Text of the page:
Forty years ago on Nov. 13, I found the lifeless body of Marjaree Mason in the Fresno home of her ex-boyfriend. She was a victim of domestic violence — dead at 36 with much to live for.
I was a lieutenant with the Fresno County Sheriff’s Office in November 1978, and I will never forget that day. The horrible details are stamped on my brain — as they are for the sheriff’s deputies who also were there. But the story of Marjaree Mason did not end with her senseless death.
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She was committed to serving others, and volunteers in our community continued that legacy by establishing the Marjaree Mason Center in 1979. The center — which provides housing, counseling and legal services to victims of domestic violence — played a crucial role as law enforcement became proactive in dealing with this crime.
When I started full time with the sheriff’s office in 1968, deputies received minimal training regarding domestic violence. Unless one party had severely injured another, our standard procedure was to separate them for a night.
We would ask whether a battered woman could stay at a relative’s home. Looking back, that response was inadequate. But for many, many years, domestic violence was seen as more of a family matter than an issue needing the full weight of law enforcement.
Gradually, that began to change. California legislators started to seriously address domestic violence. Today, officers are required to take action. If they see evidence of abuse — the imprint of a hand on a face, a cut eye, a torn dress — they make an arrest. Reports must be sent to the district attorney’s office for possible prosecution.
With mandatory reporting, we’ve basically gone 180 degrees away from the past — and that’s a good thing. But some things don’t change. Many women still need a place to go as they plan the next step for themselves and their children.
The Marjaree Mason Center — with 155 beds in its safe houses in Fresno and Clovis — is that place. Scores of families have found a better future while staying there.
Now about Marjaree Mason. She died at the hands of a deputy sheriff who took his own life, and her name has become a symbol of domestic violence. But first and foremost, she was a beloved daughter, sister, auntie and member of this community. Her death does not define her.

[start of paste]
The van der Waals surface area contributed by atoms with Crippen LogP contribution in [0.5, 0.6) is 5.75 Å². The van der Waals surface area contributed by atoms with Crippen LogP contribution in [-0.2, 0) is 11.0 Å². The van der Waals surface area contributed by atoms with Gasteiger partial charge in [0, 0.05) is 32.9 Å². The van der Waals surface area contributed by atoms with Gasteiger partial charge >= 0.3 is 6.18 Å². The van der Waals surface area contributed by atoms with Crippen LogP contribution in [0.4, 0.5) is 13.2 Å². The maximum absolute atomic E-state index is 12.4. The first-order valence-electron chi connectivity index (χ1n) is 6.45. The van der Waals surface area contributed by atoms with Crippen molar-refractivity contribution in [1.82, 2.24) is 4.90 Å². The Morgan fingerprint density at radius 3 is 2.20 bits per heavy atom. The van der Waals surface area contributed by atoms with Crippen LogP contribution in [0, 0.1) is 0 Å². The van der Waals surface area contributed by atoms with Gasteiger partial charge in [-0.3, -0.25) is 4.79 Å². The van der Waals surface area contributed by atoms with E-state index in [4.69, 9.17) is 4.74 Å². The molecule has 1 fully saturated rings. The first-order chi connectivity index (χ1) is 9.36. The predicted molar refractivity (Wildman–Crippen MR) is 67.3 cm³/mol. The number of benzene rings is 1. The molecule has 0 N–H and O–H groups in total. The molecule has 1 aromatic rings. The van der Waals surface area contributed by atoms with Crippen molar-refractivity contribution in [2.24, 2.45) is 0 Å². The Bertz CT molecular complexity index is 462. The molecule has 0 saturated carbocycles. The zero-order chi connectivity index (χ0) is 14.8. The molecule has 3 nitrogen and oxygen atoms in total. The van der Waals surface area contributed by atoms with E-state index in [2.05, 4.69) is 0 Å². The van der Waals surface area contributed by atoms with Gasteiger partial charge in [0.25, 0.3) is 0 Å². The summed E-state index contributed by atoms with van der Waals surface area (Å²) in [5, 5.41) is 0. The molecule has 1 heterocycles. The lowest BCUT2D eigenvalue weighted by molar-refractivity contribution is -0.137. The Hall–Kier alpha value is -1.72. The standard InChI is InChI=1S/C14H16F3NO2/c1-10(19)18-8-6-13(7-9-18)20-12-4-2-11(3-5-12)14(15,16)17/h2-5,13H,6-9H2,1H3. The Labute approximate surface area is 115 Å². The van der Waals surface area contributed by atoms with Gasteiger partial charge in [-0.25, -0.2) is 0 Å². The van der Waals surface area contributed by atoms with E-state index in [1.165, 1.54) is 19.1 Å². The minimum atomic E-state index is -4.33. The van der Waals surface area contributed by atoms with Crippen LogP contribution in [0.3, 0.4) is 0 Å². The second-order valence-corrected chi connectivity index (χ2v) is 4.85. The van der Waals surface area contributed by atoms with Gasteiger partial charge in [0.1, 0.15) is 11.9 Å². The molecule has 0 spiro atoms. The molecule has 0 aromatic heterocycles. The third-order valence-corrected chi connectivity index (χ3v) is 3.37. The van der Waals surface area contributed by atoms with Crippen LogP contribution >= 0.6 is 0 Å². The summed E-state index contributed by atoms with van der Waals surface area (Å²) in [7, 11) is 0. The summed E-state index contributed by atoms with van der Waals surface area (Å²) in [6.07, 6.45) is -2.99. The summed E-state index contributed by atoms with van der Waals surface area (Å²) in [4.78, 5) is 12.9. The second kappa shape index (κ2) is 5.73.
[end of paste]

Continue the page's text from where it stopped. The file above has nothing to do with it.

She was the eldest daughter in a family of nine children. Two of her younger siblings, Lovern Parks and Alfred Mason, both of Fresno, remember that when their mother had to go out, she entrusted the other children to Marjaree. She fed them. She disciplined them. She went to their schools when their mother could not.
When Marjaree kissed her siblings, she left a big, red lipstick mark on their cheeks. She marked their lives in other ways, as well. When Alfred married in his junior year at San Jose State and became a father his senior year, he considered quitting school because of family obligations. You can’t, Marjaree told him. She said she’d do whatever she could to help him. Alfred graduated and became an officer and then a sergeant with the San Jose Police Department. He retired after 28 years and returned to Fresno.
Before Marjaree died, she was studying for her degree at Fresno State, inspired by what she said her “little brother” had achieved.
Marjaree’s family has supported the center from the beginning, and 40 years later remains committed to its expanding mission. Lovern is pleased that the center offers court-ordered classes for batterers and a program to teach teens about dating violence. Over the years, she’s grown close to children at the safe houses, and the memories of those tender relationships bring tears to her eyes.
Marjaree’s legacy has continued to other generations of the Mason family. Alfred’s son, Khaneal, recently graduated with a bachelor’s degree in psychology with plans to get a master’s degree and become a family therapist. Although he never knew his aunt, Khaneal pointed to heaven and said, “Aunt Marjee would be proud of me, Dad.”
Steve Magarian served as Fresno County Sheriff from 1987 to 1999.